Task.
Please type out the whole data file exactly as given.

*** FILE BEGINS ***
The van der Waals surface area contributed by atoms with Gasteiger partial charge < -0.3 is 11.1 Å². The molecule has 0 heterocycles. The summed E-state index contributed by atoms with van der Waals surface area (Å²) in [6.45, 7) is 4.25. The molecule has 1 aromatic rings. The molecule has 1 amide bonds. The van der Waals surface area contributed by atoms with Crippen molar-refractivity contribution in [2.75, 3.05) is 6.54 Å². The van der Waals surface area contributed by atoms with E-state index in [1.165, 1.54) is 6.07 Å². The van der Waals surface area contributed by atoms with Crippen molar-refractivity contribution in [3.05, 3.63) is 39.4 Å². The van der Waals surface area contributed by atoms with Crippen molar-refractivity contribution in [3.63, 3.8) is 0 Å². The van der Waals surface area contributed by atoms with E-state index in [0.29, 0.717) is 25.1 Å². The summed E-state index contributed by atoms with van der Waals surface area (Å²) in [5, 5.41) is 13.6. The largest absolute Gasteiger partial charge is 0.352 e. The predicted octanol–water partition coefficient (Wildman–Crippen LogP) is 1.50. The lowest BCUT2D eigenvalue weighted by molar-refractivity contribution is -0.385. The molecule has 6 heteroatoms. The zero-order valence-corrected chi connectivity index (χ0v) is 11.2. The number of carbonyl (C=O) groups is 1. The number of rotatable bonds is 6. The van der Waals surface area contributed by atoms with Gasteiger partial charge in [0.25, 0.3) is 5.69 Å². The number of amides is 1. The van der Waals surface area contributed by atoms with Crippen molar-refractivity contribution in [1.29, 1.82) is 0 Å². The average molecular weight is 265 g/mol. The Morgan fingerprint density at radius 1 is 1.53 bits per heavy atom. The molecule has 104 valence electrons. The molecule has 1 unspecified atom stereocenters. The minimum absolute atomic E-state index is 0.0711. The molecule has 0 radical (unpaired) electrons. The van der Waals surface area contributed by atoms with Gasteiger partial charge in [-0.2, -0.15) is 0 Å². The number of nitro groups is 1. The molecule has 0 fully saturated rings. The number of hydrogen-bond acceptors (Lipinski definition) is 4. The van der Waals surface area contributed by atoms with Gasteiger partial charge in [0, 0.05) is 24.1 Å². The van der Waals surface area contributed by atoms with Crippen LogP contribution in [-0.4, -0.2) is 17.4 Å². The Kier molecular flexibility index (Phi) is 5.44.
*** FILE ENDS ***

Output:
The van der Waals surface area contributed by atoms with Gasteiger partial charge < -0.3 is 11.1 Å². The molecule has 0 heterocycles. The summed E-state index contributed by atoms with van der Waals surface area (Å²) in [6.45, 7) is 4.25. The molecule has 1 aromatic rings. The molecule has 1 amide bonds. The van der Waals surface area contributed by atoms with Crippen molar-refractivity contribution in [2.75, 3.05) is 6.54 Å². The van der Waals surface area contributed by atoms with E-state index in [1.165, 1.54) is 6.07 Å². The van der Waals surface area contributed by atoms with Crippen molar-refractivity contribution in [3.05, 3.63) is 39.4 Å². The van der Waals surface area contributed by atoms with Crippen molar-refractivity contribution in [3.63, 3.8) is 0 Å². The van der Waals surface area contributed by atoms with E-state index in [0.29, 0.717) is 25.1 Å². The summed E-state index contributed by atoms with van der Waals surface area (Å²) in [5, 5.41) is 13.6. The largest absolute Gasteiger partial charge is 0.352 e. The predicted octanol–water partition coefficient (Wildman–Crippen LogP) is 1.50. The lowest BCUT2D eigenvalue weighted by molar-refractivity contribution is -0.385. The molecule has 6 heteroatoms. The zero-order valence-corrected chi connectivity index (χ0v) is 11.2. The number of carbonyl (C=O) groups is 1. The number of rotatable bonds is 6. The van der Waals surface area contributed by atoms with Gasteiger partial charge in [0.25, 0.3) is 5.69 Å². The number of amides is 1. The van der Waals surface area contributed by atoms with Crippen molar-refractivity contribution in [1.29, 1.82) is 0 Å². The average molecular weight is 265 g/mol. The Morgan fingerprint density at radius 1 is 1.53 bits per heavy atom. The molecule has 104 valence electrons. The molecule has 1 unspecified atom stereocenters. The minimum absolute atomic E-state index is 0.0711. The molecule has 0 radical (unpaired) electrons. The van der Waals surface area contributed by atoms with Gasteiger partial charge in [-0.2, -0.15) is 0 Å². The number of nitro groups is 1. The molecule has 0 fully saturated rings. The number of hydrogen-bond acceptors (Lipinski definition) is 4. The van der Waals surface area contributed by atoms with Gasteiger partial charge in [0, 0.05) is 24.1 Å². The van der Waals surface area contributed by atoms with Crippen LogP contribution in [-0.4, -0.2) is 17.4 Å². The Kier molecular flexibility index (Phi) is 5.44.